While Fast fashion has been known to thrive in nearly every consumer setting — an industry tardigrade, if you will — a recent piece from Glossy posits that the malls of the future will have far more DTC brands and experiential spaces, and far less department stores and fast fashion outlets.
As the story notes, it’s been a tough few years for fast fashion: Delia’s doesn’t exist anymore, Forever21 announced Chapter 11 proceedings last week, Topshop is shuttering all 11 of its U.S. stores. and Charlotte Russe said it would “liquidate and close all 500 of its stores” following its own bankruptcy filing.
Add to that H&M’s lackluster three-year run and Zara’s “slow growth” and recent commitment to e-commerce, and the era of fast fashion’s mall dominance certainly seems to be winding down.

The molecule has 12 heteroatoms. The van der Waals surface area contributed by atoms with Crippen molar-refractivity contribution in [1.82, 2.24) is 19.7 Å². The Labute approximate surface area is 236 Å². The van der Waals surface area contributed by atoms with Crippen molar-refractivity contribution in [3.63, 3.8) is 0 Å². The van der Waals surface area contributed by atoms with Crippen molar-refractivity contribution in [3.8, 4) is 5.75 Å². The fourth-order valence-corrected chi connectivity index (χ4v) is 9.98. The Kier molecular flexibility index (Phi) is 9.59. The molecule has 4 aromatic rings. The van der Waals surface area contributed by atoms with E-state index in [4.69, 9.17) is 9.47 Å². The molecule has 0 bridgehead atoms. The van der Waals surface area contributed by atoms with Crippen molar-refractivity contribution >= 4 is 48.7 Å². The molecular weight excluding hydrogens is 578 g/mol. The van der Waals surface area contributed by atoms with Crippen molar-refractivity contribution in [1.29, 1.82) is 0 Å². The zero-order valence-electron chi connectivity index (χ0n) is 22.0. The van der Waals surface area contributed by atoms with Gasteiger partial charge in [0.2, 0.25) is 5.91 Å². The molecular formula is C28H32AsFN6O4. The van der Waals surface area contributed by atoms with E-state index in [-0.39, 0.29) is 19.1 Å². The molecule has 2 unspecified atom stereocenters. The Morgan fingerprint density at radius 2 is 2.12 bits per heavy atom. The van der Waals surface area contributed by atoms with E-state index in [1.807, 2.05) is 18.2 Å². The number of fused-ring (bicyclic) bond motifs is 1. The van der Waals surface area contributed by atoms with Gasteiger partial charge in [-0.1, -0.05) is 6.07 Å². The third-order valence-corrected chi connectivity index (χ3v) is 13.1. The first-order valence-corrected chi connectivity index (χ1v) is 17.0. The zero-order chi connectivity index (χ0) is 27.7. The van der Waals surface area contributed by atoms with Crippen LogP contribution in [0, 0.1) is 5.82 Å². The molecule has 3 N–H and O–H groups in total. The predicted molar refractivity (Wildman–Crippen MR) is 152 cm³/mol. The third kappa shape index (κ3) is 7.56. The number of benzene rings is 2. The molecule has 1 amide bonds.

Now, “developers behind new shopping centers have been increasingly gunning for DTC brands over the familiar mall stores, along with service- and entertainment-based companies that work to drive foot traffic,” the story said.
Concurrently, landlords of existing malls are now being “forced to get more creative,” as places like Forever 21 “leave department store-sized holes” in their over-leveraged wake.
“Fewer department stores are opening,” one executive said. “Nobody needs a large physical footprint with the urgency we used to see. Now it’s about realigning online consumerism and the big boxes that remain.”
You can read more about it at Glossy.